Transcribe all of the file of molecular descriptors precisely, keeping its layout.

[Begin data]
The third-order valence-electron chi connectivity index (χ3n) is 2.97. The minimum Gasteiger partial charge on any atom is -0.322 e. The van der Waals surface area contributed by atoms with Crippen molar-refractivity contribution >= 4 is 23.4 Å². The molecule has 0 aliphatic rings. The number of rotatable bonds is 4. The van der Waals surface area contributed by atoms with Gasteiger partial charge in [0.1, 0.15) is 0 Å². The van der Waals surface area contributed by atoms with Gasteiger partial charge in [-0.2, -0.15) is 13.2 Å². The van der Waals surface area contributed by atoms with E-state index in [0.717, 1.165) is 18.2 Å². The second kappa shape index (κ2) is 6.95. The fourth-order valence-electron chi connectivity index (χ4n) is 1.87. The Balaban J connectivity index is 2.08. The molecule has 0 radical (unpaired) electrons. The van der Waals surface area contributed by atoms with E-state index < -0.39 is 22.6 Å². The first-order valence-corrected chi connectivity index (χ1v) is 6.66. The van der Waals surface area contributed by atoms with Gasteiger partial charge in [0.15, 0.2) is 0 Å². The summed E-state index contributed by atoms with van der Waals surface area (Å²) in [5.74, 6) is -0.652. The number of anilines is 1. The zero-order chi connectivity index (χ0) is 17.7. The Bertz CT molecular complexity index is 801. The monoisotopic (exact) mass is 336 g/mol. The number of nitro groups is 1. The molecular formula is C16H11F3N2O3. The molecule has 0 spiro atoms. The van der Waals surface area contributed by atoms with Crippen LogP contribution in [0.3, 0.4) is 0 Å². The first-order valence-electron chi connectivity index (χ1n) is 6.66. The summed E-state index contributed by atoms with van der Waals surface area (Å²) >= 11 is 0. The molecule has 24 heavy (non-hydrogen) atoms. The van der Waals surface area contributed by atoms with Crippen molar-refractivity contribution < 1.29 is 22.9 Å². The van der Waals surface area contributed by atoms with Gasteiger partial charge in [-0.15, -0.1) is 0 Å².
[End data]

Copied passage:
The third-order valence-electron chi connectivity index (χ3n) is 2.97. The minimum Gasteiger partial charge on any atom is -0.322 e. The van der Waals surface area contributed by atoms with Crippen molar-refractivity contribution >= 4 is 23.4 Å². The molecule has 0 aliphatic rings. The number of rotatable bonds is 4. The van der Waals surface area contributed by atoms with Gasteiger partial charge in [0.1, 0.15) is 0 Å². The van der Waals surface area contributed by atoms with Gasteiger partial charge in [-0.2, -0.15) is 13.2 Å². The van der Waals surface area contributed by atoms with E-state index in [0.717, 1.165) is 18.2 Å². The second kappa shape index (κ2) is 6.95. The fourth-order valence-electron chi connectivity index (χ4n) is 1.87. The Balaban J connectivity index is 2.08. The molecule has 0 radical (unpaired) electrons. The van der Waals surface area contributed by atoms with E-state index < -0.39 is 22.6 Å². The first-order valence-corrected chi connectivity index (χ1v) is 6.66. The van der Waals surface area contributed by atoms with Gasteiger partial charge in [0.15, 0.2) is 0 Å². The summed E-state index contributed by atoms with van der Waals surface area (Å²) in [5.74, 6) is -0.652. The number of anilines is 1. The zero-order chi connectivity index (χ0) is 17.7. The Bertz CT molecular complexity index is 801. The monoisotopic (exact) mass is 336 g/mol. The number of nitro groups is 1. The molecular formula is C16H11F3N2O3. The molecule has 0 spiro atoms. The van der Waals surface area contributed by atoms with Crippen LogP contribution in [0.3, 0.4) is 0 Å². The first-order valence-electron chi connectivity index (χ1n) is 6.66. The summed E-state index contributed by atoms with van der Waals surface area (Å²) >= 11 is 0. The molecule has 24 heavy (non-hydrogen) atoms. The van der Waals surface area contributed by atoms with Crippen molar-refractivity contribution < 1.29 is 22.9 Å². The van der Waals surface area contributed by atoms with Gasteiger partial charge in [-0.15, -0.1) is 0 Å².